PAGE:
The Food of the Gods and How It Came to Earth

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Overview

It all began with the research of two scientists, Mr. Bensington and Professor Redwood, into the principles of growth in living matter. The fruit of their labors was a substance known as Herakleophorbia IV, but their own private term for it was "The Food of the Gods" because of its very special properties.

Their tests produced a day-old chicken as big as a buzzard. And when the substance was consumed by rats, they grew bigger than horses. Then ...

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1570020159 loose pages, some staining

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The Food of the Gods and How It Came to Earth

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Overview

It all began with the research of two scientists, Mr. Bensington and Professor Redwood, into the principles of growth in living matter. The fruit of their labors was a substance known as Herakleophorbia IV, but their own private term for it was "The Food of the Gods" because of its very special properties.

Their tests produced a day-old chicken as big as a buzzard. And when the substance was consumed by rats, they grew bigger than horses. Then they started feeding the "food" to human babies...

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Product Details

  • ISBN-13: 9781570020155
  • Publisher: University Publishing House, Incorporated
  • Publication date: 1/28/1997
  • Pages: 207
  • Product dimensions: 5.00 (w) x 8.02 (h) x 0.49 (d)

Meet the Author

H. G. Wells

A pioneer of science fiction, H. G. Wells (1866-1946) wrote thrilling adventures about time travel, space exploration, alien invasion, and scientific experiments gone awry. His tales of obsession, revelation, and discovery remain compellingly readable and relevant.

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    1. Also Known As:
      Herbert George Wells (full name)
    1. Date of Birth:
      September 21, 1866
    2. Place of Birth:
      Bromley, Kent, England
    1. Date of Death:
      August 13, 1946
    2. Place of Death:
      London, England

Table of Contents

Book I--The Dawn of the Food
1. The Discovery of the Food
2. The Experimental Farm
3. The Giant Rats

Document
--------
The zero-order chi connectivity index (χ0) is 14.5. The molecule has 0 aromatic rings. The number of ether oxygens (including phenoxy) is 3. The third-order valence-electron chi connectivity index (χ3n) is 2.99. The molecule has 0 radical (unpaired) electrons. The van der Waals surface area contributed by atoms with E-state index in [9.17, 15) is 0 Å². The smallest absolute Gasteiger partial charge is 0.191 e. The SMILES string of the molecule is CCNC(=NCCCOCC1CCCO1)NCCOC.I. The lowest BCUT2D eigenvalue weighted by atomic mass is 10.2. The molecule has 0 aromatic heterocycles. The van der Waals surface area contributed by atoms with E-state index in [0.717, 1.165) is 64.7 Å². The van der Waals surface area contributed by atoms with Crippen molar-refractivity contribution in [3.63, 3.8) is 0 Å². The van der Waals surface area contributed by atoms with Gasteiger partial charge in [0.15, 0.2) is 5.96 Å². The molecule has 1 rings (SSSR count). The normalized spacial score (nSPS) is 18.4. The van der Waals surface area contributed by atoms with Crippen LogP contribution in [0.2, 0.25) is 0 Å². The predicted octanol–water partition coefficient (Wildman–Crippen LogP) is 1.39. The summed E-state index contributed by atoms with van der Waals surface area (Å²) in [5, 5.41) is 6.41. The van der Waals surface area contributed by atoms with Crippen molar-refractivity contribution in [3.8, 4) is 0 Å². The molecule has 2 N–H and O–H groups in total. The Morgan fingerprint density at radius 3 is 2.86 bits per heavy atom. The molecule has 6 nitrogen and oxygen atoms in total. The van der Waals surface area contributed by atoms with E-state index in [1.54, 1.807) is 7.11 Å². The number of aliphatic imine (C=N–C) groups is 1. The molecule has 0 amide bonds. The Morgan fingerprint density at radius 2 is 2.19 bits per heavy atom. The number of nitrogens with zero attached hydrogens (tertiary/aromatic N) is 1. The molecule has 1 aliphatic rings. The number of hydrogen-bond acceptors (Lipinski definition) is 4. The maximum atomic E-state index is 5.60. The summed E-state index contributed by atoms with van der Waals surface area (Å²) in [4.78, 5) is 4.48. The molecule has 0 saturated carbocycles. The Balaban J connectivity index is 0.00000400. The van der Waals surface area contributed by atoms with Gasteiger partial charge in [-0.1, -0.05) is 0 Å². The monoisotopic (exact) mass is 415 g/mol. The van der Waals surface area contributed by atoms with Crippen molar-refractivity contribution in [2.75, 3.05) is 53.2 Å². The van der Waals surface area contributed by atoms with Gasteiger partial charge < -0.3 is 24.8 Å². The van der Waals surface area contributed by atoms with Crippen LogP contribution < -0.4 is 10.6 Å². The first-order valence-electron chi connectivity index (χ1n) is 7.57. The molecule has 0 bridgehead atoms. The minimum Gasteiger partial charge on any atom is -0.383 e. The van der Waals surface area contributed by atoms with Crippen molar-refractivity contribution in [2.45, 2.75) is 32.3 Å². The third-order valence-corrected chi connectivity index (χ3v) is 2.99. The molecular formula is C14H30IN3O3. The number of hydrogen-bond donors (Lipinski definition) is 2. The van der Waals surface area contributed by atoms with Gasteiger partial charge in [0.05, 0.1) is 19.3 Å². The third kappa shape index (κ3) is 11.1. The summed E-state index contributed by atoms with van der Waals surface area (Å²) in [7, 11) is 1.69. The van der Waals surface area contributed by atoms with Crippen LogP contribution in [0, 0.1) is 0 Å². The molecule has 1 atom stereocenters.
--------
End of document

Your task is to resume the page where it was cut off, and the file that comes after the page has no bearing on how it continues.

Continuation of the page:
4. The Giant Children
5. The Minimificence of Mr. Bensington
Book II--The Food in the Village
1. The Coming of the Food
2. The Brat Gigantic
Book III--The Harvest of the Food
1. The Altered World
2. The Giant Lovers
3. Young Caddles in London
4. Redwood's Two Days
5. The Giant Leaguer
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Customer Reviews

Average Rating 4.5
( 3 )
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  • Anonymous

    Posted May 15, 2013

    Test

    Test

    0 out of 1 people found this review helpful.

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  • Posted December 12, 2009

    more from this reviewer

    The best social commentary I've ever read!

    The Food of the Gods now completes the sci-fi novels of Wells in my library. My favorite chapter of the book is Chapter III where the giant rats appear. This book isn't well known like the Time Machine or War of the Worlds yet it is very poignant because it focuses on the ethics of genetic engineering. Wells wasn't merely a writer of science fiction but a rabid social investigator. First published in 1904, the novel is very poignant because it reveals the human reaction to those who are different. Children who eat the Food of the Gods become giants and are treated as outcasts and menaces to society. The book ends with the giant's fate to be determined by a hostile world. Will they be accepted or driven to extinction like the Neandertals by modern man?

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  • Anonymous

    Posted May 9, 2009

    Another remarkable early SF by Wells

    This book describes the story of some growth-increasing substance, the `Food of the Gods', which after its discovery by two british gentleman-scientists spreads out, partially by insufficiently supervised experiments, and partially intentional, and generates giant plants, giant wasps, rats and other animals, and giant humans. The threat by giant animals is brought under control, but the giant humans become a political issue, a politician starts a movement that blames all difficulties on the giants, and demands that all giants be killed; the movement spreads, sweeps aside the old political structures, and takes over the country. The book ends in the night before the battle against the giants, which the giants might or survive or not, but since they spread the substance everywhere, there will be always new giants. Like other Wells classics,
    it is a strong story, which carries over weaknesses in writing and gaps in the story.

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